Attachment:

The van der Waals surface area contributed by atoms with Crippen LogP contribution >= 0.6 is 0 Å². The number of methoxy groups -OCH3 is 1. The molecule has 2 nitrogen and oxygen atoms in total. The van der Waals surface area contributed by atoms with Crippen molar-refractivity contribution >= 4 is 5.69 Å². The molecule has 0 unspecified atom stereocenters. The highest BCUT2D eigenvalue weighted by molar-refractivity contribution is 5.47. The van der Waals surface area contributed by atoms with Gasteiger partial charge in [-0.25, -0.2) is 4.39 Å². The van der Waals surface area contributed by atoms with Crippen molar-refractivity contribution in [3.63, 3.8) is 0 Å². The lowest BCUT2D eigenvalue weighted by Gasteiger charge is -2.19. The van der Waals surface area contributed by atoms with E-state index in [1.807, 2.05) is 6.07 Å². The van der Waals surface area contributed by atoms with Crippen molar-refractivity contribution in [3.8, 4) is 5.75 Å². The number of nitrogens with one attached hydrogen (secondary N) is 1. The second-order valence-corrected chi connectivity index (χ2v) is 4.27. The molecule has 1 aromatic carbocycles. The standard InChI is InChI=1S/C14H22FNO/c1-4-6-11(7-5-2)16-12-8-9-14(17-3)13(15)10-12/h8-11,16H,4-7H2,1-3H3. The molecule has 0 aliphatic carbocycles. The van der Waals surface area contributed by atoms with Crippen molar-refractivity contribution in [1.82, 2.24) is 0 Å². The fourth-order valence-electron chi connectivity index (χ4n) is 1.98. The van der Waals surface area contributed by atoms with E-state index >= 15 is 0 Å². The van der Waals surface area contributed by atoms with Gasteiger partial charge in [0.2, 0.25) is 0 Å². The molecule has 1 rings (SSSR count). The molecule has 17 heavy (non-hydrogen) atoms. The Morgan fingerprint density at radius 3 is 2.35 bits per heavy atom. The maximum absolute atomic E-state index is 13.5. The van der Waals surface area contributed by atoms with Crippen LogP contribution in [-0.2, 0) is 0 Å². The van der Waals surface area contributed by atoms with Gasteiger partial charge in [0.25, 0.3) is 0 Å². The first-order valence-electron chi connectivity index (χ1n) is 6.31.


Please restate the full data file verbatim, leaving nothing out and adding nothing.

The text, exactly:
The van der Waals surface area contributed by atoms with Crippen LogP contribution >= 0.6 is 0 Å². The number of methoxy groups -OCH3 is 1. The molecule has 2 nitrogen and oxygen atoms in total. The van der Waals surface area contributed by atoms with Crippen molar-refractivity contribution >= 4 is 5.69 Å². The molecule has 0 unspecified atom stereocenters. The highest BCUT2D eigenvalue weighted by molar-refractivity contribution is 5.47. The van der Waals surface area contributed by atoms with Gasteiger partial charge in [-0.25, -0.2) is 4.39 Å². The van der Waals surface area contributed by atoms with Crippen molar-refractivity contribution in [3.63, 3.8) is 0 Å². The lowest BCUT2D eigenvalue weighted by Gasteiger charge is -2.19. The van der Waals surface area contributed by atoms with E-state index in [1.807, 2.05) is 6.07 Å². The van der Waals surface area contributed by atoms with Crippen molar-refractivity contribution in [3.8, 4) is 5.75 Å². The number of nitrogens with one attached hydrogen (secondary N) is 1. The second-order valence-corrected chi connectivity index (χ2v) is 4.27. The molecule has 1 aromatic carbocycles. The standard InChI is InChI=1S/C14H22FNO/c1-4-6-11(7-5-2)16-12-8-9-14(17-3)13(15)10-12/h8-11,16H,4-7H2,1-3H3. The molecule has 0 aliphatic carbocycles. The van der Waals surface area contributed by atoms with Crippen molar-refractivity contribution in [1.82, 2.24) is 0 Å². The fourth-order valence-electron chi connectivity index (χ4n) is 1.98. The van der Waals surface area contributed by atoms with E-state index >= 15 is 0 Å². The van der Waals surface area contributed by atoms with Gasteiger partial charge in [0.2, 0.25) is 0 Å². The molecule has 1 rings (SSSR count). The molecule has 17 heavy (non-hydrogen) atoms. The Morgan fingerprint density at radius 3 is 2.35 bits per heavy atom. The maximum absolute atomic E-state index is 13.5. The van der Waals surface area contributed by atoms with Crippen LogP contribution in [-0.2, 0) is 0 Å². The van der Waals surface area contributed by atoms with Gasteiger partial charge in [0.25, 0.3) is 0 Å². The first-order valence-electron chi connectivity index (χ1n) is 6.31.